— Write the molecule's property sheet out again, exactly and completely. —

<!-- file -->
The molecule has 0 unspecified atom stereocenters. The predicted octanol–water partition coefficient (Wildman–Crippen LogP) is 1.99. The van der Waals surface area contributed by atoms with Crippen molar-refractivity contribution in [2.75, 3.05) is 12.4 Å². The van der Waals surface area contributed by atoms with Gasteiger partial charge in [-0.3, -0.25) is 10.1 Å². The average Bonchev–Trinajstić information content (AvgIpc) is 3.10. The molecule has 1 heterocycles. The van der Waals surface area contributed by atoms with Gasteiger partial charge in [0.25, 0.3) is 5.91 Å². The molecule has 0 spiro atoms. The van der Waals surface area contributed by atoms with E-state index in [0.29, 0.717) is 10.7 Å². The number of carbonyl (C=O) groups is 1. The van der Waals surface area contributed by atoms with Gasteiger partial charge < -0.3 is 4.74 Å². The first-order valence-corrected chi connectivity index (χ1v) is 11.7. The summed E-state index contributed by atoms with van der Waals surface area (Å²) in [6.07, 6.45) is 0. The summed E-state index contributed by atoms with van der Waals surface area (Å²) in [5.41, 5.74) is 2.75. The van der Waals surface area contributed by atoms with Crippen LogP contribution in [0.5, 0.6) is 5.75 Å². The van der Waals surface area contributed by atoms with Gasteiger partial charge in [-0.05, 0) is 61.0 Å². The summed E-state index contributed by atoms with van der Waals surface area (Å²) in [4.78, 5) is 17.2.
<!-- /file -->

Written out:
The molecule has 0 unspecified atom stereocenters. The predicted octanol–water partition coefficient (Wildman–Crippen LogP) is 1.99. The van der Waals surface area contributed by atoms with Crippen molar-refractivity contribution in [2.75, 3.05) is 12.4 Å². The van der Waals surface area contributed by atoms with Gasteiger partial charge in [-0.3, -0.25) is 10.1 Å². The average Bonchev–Trinajstić information content (AvgIpc) is 3.10. The molecule has 1 heterocycles. The van der Waals surface area contributed by atoms with Gasteiger partial charge in [0.25, 0.3) is 5.91 Å². The molecule has 0 spiro atoms. The van der Waals surface area contributed by atoms with E-state index in [0.29, 0.717) is 10.7 Å². The number of carbonyl (C=O) groups is 1. The van der Waals surface area contributed by atoms with Gasteiger partial charge < -0.3 is 4.74 Å². The first-order valence-corrected chi connectivity index (χ1v) is 11.7. The summed E-state index contributed by atoms with van der Waals surface area (Å²) in [6.07, 6.45) is 0. The summed E-state index contributed by atoms with van der Waals surface area (Å²) in [5.41, 5.74) is 2.75. The van der Waals surface area contributed by atoms with Crippen LogP contribution in [0.5, 0.6) is 5.75 Å². The van der Waals surface area contributed by atoms with Gasteiger partial charge in [-0.05, 0) is 61.0 Å². The summed E-state index contributed by atoms with van der Waals surface area (Å²) in [4.78, 5) is 17.2.